It’s All About the Assistance Lifts
So, how do you make deads and squats every other week add up to “enough?” It comes down to how you pair these main courses with the appropriate side dishes.
I chose the leg press after I did my deadlifts. It’s good quad work, and done properly, spares the lower back and hammers the quads. Properly done leg presses means you use a full range of motion, but not so “full” that it causes you to go into spinal flexion (i.e. rounding at the low back). “Full range of motion” also means not loading up the machine with every plate in the gym to perform a two-inch range of motion.
In my experience, the leg press is also a great support movement for building the deadlift off the floor. What most people don’t realize is that the deadlift is not just a pull. It’s a serious push off the floor, then a pull over the knees. If you’re performing the deadlift properly, then you’re not just picking a bar up off the floor. You’re pushing the whole world away from you with your legs, and then pulling that slag iron over your knees.
When I write it that way, it truly does sound majestic.
I applied this same thinking to my squat days, but in reverse. Squats, like leg presses, are a great movement for building the deadlift off the floor (leg strength, duh), but I wanted to make sure I was getting in some back work on this day so the muscles that do the majority of the work in the deadlift were still being attended to.
Thus, I chose the barbell row. It’s like the Miller Lite version of the deadlift. You still get some axial loading, as the lower back is responsible for holding proper position in a static fashion, but you’re never going to properly barbell row anything close to your maximal deadlift. And if you do, you’re either doing some shitty barbell rows, or your deadlift flat-out sucks.
On deadlift day, I would occasionally follow up the leg press with a single all-out set of hack squats. On squat day, I’d also follow up the barbell rows with some lat pull-downs. This gave me what I felt like was some completeness within the program.
Here’s what it looks like in action:
I usually trained the squat or deadlift on Monday of each week, and then hit the upper-body work on Thursday. Every once in a while, I would venture in to the gym on a Saturday if either of those sessions blew chunks, and I’d do a lighter version of the same workout. I considered it “make up” work for having a terrible workout. This did not happen often, however. Guys really need to get over their fear of not being in the gym every day of the week, lest they lose their gains.
When I did decide to do a make-up session, though, it was not heavy or balls-out. I would do the movements, but at around 50 percent of what I had used in the planned session for the week, for a few sets. In retrospect, I most likely didn’t even need to do these, but I’m human and like most people suffering from the human condition, it was mostly a mental thing to make me feel better about having a down session.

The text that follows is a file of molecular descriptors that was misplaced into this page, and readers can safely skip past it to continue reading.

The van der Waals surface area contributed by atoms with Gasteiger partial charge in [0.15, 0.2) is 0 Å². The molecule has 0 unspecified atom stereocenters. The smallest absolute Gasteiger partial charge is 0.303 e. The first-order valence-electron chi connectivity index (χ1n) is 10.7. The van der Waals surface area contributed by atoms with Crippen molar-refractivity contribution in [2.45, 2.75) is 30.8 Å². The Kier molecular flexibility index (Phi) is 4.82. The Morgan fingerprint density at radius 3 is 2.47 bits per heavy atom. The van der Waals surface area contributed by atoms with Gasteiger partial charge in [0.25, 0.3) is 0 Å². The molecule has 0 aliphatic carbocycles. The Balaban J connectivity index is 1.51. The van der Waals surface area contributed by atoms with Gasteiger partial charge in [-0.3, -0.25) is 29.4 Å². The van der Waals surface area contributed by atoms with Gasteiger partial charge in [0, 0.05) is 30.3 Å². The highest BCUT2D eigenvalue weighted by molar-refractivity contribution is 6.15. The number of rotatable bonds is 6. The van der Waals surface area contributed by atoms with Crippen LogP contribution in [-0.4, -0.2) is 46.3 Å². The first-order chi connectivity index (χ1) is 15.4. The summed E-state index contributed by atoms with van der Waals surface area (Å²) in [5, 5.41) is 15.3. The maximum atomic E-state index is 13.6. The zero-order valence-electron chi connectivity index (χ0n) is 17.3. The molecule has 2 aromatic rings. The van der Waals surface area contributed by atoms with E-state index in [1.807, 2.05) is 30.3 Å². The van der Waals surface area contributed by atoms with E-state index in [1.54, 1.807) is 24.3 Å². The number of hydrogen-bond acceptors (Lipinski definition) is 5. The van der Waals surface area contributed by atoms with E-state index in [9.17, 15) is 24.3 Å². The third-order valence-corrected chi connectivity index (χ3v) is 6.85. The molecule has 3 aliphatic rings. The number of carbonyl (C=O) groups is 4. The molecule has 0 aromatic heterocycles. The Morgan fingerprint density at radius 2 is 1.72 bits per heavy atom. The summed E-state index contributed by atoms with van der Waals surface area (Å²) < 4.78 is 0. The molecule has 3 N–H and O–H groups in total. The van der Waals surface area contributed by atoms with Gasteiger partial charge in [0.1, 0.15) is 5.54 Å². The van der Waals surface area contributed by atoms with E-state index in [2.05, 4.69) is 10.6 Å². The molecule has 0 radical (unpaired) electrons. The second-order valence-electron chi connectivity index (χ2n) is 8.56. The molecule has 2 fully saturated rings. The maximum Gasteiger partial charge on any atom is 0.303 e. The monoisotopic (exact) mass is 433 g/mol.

Stop Freaking Out, Start Getting Strong
You may scoff at training two days a week, but let me be clear: This is hard training, and it’s not for beginners. I definitely don’t recommend this type of training for someone in their first year of training. Noobs do need the practice with the movements, and the simple act of developing that neuromuscular efficiency is plenty to spur on the noob gains we all love.
After a solid year or two of training, this type of approach could be implemented with great success if one were so inclined—and if one had the discipline to make it work.
Since the time I trained this way, I’ve actually come across a lot of very strong dudes who have used the same approach. The Lilliebridge family, perhaps the strongest family in powerlifting, happened to be one. And they’ve done alright, to say the least. Jim Wendler, the creator of the iconic 5/3/1 program, later adopted a similar strategy into his own training and did very well with it, too.
This was one of the most productive strength-building routines I ever used. I consistently felt fresh and motivated. I broke rep PRs on an almost weekly basis and never felt beat down, tired, or had nagging overuse injuries. For myself, I didn’t suffer from “more” syndrome, and I finally succeeded in making the program work for me, rather than simply working for the program.
If you simply love being in the gym all the time, that’s great. But, if lower frequency and volume appeals to you, then give this a run. I think you’ll be happy with the gains.
- Grgic, J., Mikulic, P., Podnar, H., & Pedisic, Z. (2017). Effects of linear and daily undulating periodized resistance training programs on measures of muscle hypertrophy: a systematic review and meta-analysis. PeerJ, 5, e3695.